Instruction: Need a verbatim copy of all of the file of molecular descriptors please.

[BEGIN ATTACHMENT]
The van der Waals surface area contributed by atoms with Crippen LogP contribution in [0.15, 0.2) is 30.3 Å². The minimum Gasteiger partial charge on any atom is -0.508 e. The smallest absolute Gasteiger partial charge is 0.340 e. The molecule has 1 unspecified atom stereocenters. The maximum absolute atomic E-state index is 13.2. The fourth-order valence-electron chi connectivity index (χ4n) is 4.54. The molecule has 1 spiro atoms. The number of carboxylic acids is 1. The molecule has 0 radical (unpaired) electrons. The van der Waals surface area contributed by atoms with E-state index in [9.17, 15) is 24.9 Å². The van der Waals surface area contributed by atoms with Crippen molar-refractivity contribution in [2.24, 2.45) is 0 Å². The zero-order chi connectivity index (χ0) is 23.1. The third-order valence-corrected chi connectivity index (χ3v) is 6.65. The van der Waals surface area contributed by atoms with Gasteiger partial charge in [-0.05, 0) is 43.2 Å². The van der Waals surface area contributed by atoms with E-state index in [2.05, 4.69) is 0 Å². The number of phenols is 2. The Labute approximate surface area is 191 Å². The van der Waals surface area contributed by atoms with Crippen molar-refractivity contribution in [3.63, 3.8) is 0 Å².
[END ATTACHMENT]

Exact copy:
The van der Waals surface area contributed by atoms with Crippen LogP contribution in [0.15, 0.2) is 30.3 Å². The minimum Gasteiger partial charge on any atom is -0.508 e. The smallest absolute Gasteiger partial charge is 0.340 e. The molecule has 1 unspecified atom stereocenters. The maximum absolute atomic E-state index is 13.2. The fourth-order valence-electron chi connectivity index (χ4n) is 4.54. The molecule has 1 spiro atoms. The number of carboxylic acids is 1. The molecule has 0 radical (unpaired) electrons. The van der Waals surface area contributed by atoms with E-state index in [9.17, 15) is 24.9 Å². The van der Waals surface area contributed by atoms with Crippen molar-refractivity contribution in [2.24, 2.45) is 0 Å². The zero-order chi connectivity index (χ0) is 23.1. The third-order valence-corrected chi connectivity index (χ3v) is 6.65. The van der Waals surface area contributed by atoms with Gasteiger partial charge in [-0.05, 0) is 43.2 Å². The van der Waals surface area contributed by atoms with E-state index in [2.05, 4.69) is 0 Å². The number of phenols is 2. The Labute approximate surface area is 191 Å². The van der Waals surface area contributed by atoms with Crippen molar-refractivity contribution in [3.63, 3.8) is 0 Å².